! Treatment with significantly higher doses of proton pump inhibitors has proven to be effective: 3-5 mg/kg bw, divided into several doses daily.

Scientific Background

Data From Literature

  • Andersson et al. (2000) investigated the pharmacokinetics of orally administered omeprazole (a proton pump inhibitor) in children with esophagitis and reflux. They found that younger children in particular require higher doses of omeprazole per kilogram of body weight than adults.
  • Böhmer et al. (1997) found that people with mental disabilities often develop reflux esophagitis. Other risk factors mentioned in the study were cerebral palsy, an IQ below 35, scoliosis and the use of anticonvulsant medication or benzodiazepines. For suspected reflux, early diagnostic confirmation by means of endoscopy or 24h-pH-metry is recommended and reference is made to the highly effective, symptom-relieving and positive effect on quality of life of treating with proton pump inhibitors.
  • In a subsequent study, Böhmer et al. (1998) suggest that omeprazole is a highly effective drug for the treatment of reflux disease in children with mental impairment.
  • Hassall et al. (2000) confirmed the high efficacy, good tolerability and safety of omeprazole for the treatment of erosive esophagitis and gastroesophageal reflux in children, even in cases where antireflux surgery or other medical therapies had previously failed. This study reiterates that the required doses per kilogram are higher in children than in adults.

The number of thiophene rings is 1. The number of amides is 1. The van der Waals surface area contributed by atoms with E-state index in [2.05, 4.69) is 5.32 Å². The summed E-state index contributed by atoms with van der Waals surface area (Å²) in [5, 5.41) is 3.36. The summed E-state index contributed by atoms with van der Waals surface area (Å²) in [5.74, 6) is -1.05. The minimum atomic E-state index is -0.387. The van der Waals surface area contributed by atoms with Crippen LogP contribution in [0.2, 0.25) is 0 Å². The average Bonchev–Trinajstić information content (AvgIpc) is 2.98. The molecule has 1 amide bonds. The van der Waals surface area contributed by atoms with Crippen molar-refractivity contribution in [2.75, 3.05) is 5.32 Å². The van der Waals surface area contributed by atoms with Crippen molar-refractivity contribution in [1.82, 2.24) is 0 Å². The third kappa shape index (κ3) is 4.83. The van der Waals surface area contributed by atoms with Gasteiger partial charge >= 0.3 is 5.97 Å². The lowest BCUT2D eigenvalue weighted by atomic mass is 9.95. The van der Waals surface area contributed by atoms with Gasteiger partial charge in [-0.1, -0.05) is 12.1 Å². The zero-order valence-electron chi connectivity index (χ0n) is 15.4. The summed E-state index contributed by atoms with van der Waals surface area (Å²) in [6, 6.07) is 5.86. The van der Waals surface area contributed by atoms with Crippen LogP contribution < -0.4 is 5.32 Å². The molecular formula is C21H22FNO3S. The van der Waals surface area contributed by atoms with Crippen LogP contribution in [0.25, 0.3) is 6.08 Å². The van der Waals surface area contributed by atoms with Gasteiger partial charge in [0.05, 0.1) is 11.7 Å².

Natural History Study from 2014

In total, 31 out of 33 children experienced increased vomiting. In 23 cases, gastroesophageal reflux was diagnosed by a doctor. A total of 17 study participants received long-term therapy with proton pump inhibitors. Fundoplication was performed in 12 children.

Natural History Study from 2023

Of 53 children, 48 showed symptomatic reflux, which started on average at the age of one year according to the parents. The formal diagnosis of “gastroesophageal reflux” was given to 25 of these 48 children. All children who, according to their parents, did not show signs of reflux in the study were younger than 2 years at the time of data collection. In 7 cases, children no longer experienced reflux as the study progressed; in 5 cases, the parents associated this with fundoplication. 

43 children were treated with a proton pump inhibitor (mostly omeprazole). The children received a median dosage of 3.1 mg/kg bw divided into 3 doses daily. 34 parents stated that they considered the proton pump inhibitor to be one of the key medications for their children and that it had led to significantly improved symptoms such as crying, reflux, restlessness and vomiting.

This entry was written to the best of our knowledge based on the reported experiences of parents of affected children. In addition, currently available data from the 2014 and 2023 Natural History Studies of PCH2 and from general medical literature has been included. It is not a substitute for consulting a medical professional. PCH2cure assumes no liability in this respect.